For most, vaccines are a welcome addition to routine care, but for some they are perceived as dangerous and threatening.  In this blog, we hope to illustrate how vaccines contribute to the health of the population and we will start with their role in cancer control.  The human papilloma virus (HPV) is now recognised as the principle causative factor in cancer of the cervix, anus and oropharynx (mouth and throat).  Because this virus is an infective agent that raises antibodies, its effects can be prevented by vaccination, and thanks to the development of an effective vaccine by Ian Frazer and his group in Australia the virtual eradication of these cancers is now a possibility.  In the UK, all girls and now boys aged 12 to 13 in school year 8 are offered HPV vaccination.  With high adherence to this programme, it is anticipated that cervical screening will eventually become unnecessary and that suffering from a HPV related cancer will become a thing of the past.  However, for this aspiration to be realised, is essential that this protection is extended to the vast majority of the population.

The attention of our community is focused at this moment on vaccination to prevent COVID.  The SARS-CoV-2 virus, the cause of COVID, is one of the most contagious infective agents we know of: 1 infected person will typically infect 5-6 other people, three times more infective than ‘flu.  As no-one has any pre-existing immunity to the virus, the disease can be severe, and as we have discovered in the last 12 months, can be fatal.  Public health measures of social distancing, mask wearing, hand hygiene have certainly helped reduce spread, and have almost eradicated the transmission of ‘flu this year.  Travel restrictions and ‘lockdowns’ have been necessary to keep the numbers of cases down.  The best chance we have of a return to ‘new normal’ is mass vaccination of the population.

SARS-CoV-2 is similar in structure to SARS, and MERS, two other coronaviruses that caused outbreaks of respiratory illness in 2002 and 2012.  Since these two epidemics, teams of researchers have worked to try to develop a vaccine against coronaviruses, with some early success.  The COVID pandemic brought together scientists, doctors, and the pharmaceutical industry to develop rapidly those initial vaccines, get good quality trial data, and manufacture enough to vaccinate the population.  The are, broadly, two kinds of vaccine: a ‘traditional’ vaccine (Astra Zeneca) where the SARS-CoV-2 protein is spliced onto an inert virus that causes no disease in humans; and an mRNA vaccine (Pfizer, Moderna) that uses the body’s own protein making ability to generate the SARS-CoV-2 proteins, rather than injecting them directly. Both vaccines have been shown in clinical trials to be safe and highly protective against COVID disease.

Some people have been very worried about the safety of the vaccines, particularly because it seems like they have been developed ‘too quickly’.  In reality these vaccines have been in development for at least a decade, with a huge amount of the important scientific work done by research teams over many years.  All the vaccines have been through rigorous clinical trials, they have been approved for use by the regulatory authorities, and surveillance of everyone who gets the vaccine is thorough.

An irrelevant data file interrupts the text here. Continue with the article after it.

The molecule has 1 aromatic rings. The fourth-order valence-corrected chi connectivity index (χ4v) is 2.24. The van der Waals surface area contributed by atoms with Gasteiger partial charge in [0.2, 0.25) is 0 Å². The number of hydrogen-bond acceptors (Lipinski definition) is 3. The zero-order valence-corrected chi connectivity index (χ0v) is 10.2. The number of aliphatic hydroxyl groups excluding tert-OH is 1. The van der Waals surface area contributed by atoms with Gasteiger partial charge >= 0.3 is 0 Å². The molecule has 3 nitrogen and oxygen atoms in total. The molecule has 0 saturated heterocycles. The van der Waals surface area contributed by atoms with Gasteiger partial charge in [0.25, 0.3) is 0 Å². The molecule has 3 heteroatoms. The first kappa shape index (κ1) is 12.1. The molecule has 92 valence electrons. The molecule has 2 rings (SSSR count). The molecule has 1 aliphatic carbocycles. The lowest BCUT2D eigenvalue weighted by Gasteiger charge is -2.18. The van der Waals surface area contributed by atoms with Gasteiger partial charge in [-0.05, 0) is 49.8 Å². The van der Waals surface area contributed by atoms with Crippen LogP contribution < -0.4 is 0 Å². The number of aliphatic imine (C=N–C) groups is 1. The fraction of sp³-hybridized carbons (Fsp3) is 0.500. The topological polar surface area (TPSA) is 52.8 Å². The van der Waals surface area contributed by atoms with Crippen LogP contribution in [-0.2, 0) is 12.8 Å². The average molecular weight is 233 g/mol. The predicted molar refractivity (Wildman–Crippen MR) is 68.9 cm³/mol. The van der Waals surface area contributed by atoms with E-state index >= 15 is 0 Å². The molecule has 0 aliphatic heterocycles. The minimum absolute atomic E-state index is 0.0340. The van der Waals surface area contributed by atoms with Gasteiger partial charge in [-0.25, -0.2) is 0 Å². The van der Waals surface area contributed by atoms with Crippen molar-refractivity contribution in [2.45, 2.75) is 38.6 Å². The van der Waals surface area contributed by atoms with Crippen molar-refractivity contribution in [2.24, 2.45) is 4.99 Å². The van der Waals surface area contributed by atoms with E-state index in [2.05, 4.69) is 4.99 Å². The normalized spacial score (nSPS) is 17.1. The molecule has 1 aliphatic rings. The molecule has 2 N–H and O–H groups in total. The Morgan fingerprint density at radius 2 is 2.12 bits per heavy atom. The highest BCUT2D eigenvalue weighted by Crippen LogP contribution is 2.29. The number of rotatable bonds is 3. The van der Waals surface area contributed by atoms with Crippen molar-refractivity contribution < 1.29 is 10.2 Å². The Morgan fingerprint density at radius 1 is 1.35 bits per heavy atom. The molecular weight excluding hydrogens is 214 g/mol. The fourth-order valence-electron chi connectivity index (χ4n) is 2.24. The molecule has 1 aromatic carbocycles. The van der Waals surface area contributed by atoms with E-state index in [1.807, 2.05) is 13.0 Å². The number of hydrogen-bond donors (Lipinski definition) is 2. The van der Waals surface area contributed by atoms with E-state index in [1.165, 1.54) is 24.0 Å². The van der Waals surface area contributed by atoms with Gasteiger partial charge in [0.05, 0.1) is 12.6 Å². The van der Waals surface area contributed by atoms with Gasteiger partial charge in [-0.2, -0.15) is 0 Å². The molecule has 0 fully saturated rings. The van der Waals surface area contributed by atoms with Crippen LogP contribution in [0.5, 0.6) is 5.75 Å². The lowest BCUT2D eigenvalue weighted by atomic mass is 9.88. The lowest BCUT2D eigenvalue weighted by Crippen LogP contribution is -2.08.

There have been reports of adverse reactions to the vaccines, some of them have led to conflicting changes in vaccination policy across Europe: it’s confusing to know what’s the right decision.   The rates of complications remains very small – significant allergic reactions have been reported in about 20 people per million vaccines, with no deaths; the risk of a significant blood clot is around 10 per million vaccines given to people under 30, falling to around 2 per million vaccines given in people over 60.  The risk of being struck by lightning is around 1 in a million, for comparison.  What we do know is that the benefits of vaccination are very compelling: COVID disease is reduced by over 90% in people who have had a vaccination and a booster; 1 million vaccinations reduces ICU admissions by 140 every 16 weeks; early data suggests that vaccination reduces the spread of COVID, protecting other people in our communities who have yet to be vaccinated.

On the 12th April 1955 Jonas Salk’s polio vaccine was approved for use, leading to a dramatic, and long lasting, reduction cases of polio worldwide.  66 years later the same underlying principles of immunology, and decades of advancement of vaccination technology have us on the brink of controlling an infection that has dominated and controlled our lives for over a year.  To reach the much talked about ‘herd immunity’ we need to vaccinate 82% of the population – I strongly encourage you to roll up your sleeve when you are invited to receive the COVID vaccine, and once you have to stick with the FACTS guidance until everyone has been vaccinated, to protect yourself, your loved ones, and everyone in our communities.

Dr Tom Fardon is a consultant Physician in Respiratory and General Internal Medicine at NHS Tayside, Honorary Reader with the University of Dundee, and Associate Postgraduate Dean for the East of Scotland Region of the Scottish Deanery.